GRASONVILLE — On May 5, an exhibit will open at A.M. Gravely Gallery in St. Michaels, one of the newest galleries on the Eastern Shore. “Out of Africa, Paintings from Safari” will showcase more than 25 paintings by two local artists, Joan Hart of Prospect Bay and Georgette Toews of Grasonville, based on their separate travels to various countries within the continent of Africa. Both of these artists had very busy careers before retirement. Yet both say they found new purpose and unexpected pleasure through travel and art in their lives.
Hart is a Washington native who moved to the Eastern Shore eight years ago upon retiring from her psychotherapy practice. She also is an artist who has shown her work in the Washington area, Annapolis and the Eastern Shore. She said retirement has allowed her more time to pursue her art and her love of travel. “Out of Africa, Paintings from Safari” combines both loves in a very special way.
With camera and husband in tow, she was able to see the animals of the Serengeti as they interacted with each other in their “hauntingly beautiful land.” She said she was touched by the beauty, warmth and dignity of the African people she met.
Toews is a New York native and Air Force personnel officer who served more than 30 years, retiring out of the Pentagon in 2000. Following retirement, she began traveling the world, biking and hiking Ireland, Portugal, New Zealand and other exotic locales.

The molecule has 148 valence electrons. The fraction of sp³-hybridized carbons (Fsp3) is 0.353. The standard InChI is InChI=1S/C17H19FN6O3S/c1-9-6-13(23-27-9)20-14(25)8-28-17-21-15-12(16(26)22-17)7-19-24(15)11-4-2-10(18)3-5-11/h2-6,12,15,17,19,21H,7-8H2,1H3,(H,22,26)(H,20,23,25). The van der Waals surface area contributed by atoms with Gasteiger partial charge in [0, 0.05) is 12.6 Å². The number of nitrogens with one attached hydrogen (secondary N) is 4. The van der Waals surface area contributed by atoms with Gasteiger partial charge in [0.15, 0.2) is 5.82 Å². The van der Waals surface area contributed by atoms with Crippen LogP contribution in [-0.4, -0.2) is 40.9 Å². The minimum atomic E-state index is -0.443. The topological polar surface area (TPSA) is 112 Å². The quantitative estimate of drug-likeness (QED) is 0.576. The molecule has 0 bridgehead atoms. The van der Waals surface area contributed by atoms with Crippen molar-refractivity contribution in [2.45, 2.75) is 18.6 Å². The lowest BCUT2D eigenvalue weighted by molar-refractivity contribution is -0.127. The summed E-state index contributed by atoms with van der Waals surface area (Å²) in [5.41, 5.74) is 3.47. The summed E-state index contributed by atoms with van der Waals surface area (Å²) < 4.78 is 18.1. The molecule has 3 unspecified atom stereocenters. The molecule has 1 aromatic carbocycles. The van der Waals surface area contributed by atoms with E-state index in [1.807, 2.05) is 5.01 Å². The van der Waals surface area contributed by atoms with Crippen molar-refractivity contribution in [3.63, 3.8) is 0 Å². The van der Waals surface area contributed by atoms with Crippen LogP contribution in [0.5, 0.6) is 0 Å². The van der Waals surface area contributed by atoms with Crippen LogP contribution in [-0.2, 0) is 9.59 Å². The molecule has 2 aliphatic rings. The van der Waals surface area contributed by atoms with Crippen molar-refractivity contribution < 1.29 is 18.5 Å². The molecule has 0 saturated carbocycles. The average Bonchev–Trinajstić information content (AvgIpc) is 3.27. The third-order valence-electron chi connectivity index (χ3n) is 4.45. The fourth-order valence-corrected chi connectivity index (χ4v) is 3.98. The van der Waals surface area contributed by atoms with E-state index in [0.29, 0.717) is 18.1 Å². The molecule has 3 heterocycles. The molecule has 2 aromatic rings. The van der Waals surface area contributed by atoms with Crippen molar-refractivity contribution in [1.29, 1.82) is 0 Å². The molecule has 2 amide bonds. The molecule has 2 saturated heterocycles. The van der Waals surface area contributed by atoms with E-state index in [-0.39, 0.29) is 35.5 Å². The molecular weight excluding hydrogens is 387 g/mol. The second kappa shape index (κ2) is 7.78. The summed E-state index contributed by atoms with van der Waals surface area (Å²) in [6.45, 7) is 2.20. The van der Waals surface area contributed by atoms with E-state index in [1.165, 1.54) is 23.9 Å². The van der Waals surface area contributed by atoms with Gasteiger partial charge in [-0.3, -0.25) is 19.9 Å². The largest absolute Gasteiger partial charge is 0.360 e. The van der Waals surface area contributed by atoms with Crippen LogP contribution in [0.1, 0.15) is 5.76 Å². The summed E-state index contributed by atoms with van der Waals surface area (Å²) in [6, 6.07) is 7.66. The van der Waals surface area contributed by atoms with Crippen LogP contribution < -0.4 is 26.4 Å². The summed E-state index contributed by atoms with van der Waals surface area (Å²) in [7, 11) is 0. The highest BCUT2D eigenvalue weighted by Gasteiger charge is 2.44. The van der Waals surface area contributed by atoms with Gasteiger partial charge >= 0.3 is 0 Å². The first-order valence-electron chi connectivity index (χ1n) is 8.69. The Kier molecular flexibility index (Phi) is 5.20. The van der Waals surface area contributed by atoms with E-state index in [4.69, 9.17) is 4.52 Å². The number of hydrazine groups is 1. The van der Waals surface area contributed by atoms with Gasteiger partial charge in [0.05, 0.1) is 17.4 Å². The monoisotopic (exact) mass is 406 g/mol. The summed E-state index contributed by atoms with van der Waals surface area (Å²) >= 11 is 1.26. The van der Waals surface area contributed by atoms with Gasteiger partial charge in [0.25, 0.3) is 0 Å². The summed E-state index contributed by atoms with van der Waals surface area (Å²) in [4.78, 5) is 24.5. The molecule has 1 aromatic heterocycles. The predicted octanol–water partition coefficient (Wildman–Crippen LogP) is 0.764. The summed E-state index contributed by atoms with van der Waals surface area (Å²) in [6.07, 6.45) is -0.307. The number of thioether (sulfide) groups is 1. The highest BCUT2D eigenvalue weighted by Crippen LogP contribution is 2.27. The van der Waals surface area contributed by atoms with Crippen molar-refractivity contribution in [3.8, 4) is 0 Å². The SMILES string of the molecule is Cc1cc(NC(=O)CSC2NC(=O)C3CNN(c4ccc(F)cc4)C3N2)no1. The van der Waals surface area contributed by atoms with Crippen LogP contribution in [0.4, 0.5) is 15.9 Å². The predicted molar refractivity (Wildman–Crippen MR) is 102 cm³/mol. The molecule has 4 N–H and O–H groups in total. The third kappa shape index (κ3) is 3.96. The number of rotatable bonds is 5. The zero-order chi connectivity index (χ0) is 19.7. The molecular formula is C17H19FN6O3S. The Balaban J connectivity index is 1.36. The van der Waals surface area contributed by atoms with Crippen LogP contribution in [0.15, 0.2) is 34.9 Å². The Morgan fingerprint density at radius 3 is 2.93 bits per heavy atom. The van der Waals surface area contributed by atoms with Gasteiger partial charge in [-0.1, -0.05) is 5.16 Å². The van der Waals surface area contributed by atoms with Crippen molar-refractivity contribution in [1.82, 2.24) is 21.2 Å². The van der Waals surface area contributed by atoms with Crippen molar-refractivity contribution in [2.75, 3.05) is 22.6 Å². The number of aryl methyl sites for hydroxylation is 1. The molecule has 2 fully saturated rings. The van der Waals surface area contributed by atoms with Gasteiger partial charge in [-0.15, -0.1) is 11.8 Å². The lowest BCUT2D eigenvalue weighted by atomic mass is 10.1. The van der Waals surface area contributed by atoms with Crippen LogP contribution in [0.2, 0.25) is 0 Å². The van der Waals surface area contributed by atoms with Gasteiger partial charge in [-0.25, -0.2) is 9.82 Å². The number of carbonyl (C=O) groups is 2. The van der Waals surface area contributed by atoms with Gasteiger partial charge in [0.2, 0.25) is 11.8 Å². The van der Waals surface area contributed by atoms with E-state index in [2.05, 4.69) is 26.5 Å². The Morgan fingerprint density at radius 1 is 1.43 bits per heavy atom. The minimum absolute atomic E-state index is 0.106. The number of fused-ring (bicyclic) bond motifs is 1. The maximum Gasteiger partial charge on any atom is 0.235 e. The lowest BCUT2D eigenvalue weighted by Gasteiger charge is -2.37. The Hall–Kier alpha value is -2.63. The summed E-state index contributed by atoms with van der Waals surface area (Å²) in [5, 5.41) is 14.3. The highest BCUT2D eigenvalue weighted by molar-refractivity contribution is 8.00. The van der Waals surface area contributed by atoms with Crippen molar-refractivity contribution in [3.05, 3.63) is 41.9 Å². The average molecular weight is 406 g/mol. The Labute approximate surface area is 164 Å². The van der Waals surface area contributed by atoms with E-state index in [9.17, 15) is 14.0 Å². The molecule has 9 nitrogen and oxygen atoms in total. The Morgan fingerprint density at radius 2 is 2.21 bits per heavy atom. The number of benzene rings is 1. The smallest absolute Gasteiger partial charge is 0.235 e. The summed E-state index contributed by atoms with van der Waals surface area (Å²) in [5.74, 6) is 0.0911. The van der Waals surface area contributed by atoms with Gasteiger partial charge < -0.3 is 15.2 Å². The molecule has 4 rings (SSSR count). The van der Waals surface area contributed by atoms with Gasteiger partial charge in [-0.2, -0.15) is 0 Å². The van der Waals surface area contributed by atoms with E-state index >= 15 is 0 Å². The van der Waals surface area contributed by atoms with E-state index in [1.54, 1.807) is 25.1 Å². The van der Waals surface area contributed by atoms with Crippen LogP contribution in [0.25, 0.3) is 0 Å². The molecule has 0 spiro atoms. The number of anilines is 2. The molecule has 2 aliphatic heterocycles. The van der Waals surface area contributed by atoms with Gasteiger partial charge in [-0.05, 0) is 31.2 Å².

After moving to the Eastern Shore of Maryland in 2001, she also discovered a totally new world of art when introduced to the local art league, Kent Island Federation of Arts. Inspired by the beauty of the local area, she began painting in watercolor, acrylics, pastels and oil.
She has shown and sold her work in Annapolis and throughout the Eastern Shore and is a currently a regular member of Grafton Galleries in Easton. In September 2015 she ventured to Cape Town, South Africa, and went on Safari to Zimbabwe, Botswana an Namibia. The beauty of Africa and the magnificence of the animals were so inspiring she began painting immediately upon returning.
“Many of the animals pictured are endangered by loss of habitat, ivory poaching and hunting. To see the wild animals and habitat in balance is a profound lesson to us of what we have lost in our modern lives and need to find in some way again. In another generation or two, many of the magnificent animals of Africa may be extinct in the wild,” Toews said.
Literature will be available at the show from the Wildlife Conservation Network, one of the best organizations working toward saving habitat for our animal partners, she added.
In addition to paintings, Hart and Toews have decorated fabric wrapped African animals that will be for sale. A workshop providing the chance to wrap and decorate your own animal will be held on Saturday, May 20, at the A.M. Gravely Gallery. The workshop will be conducted by Candace Liccione of Wye River Designs of Grasonville and is suitable for both adults and children.
For more information, call 410-745-5059.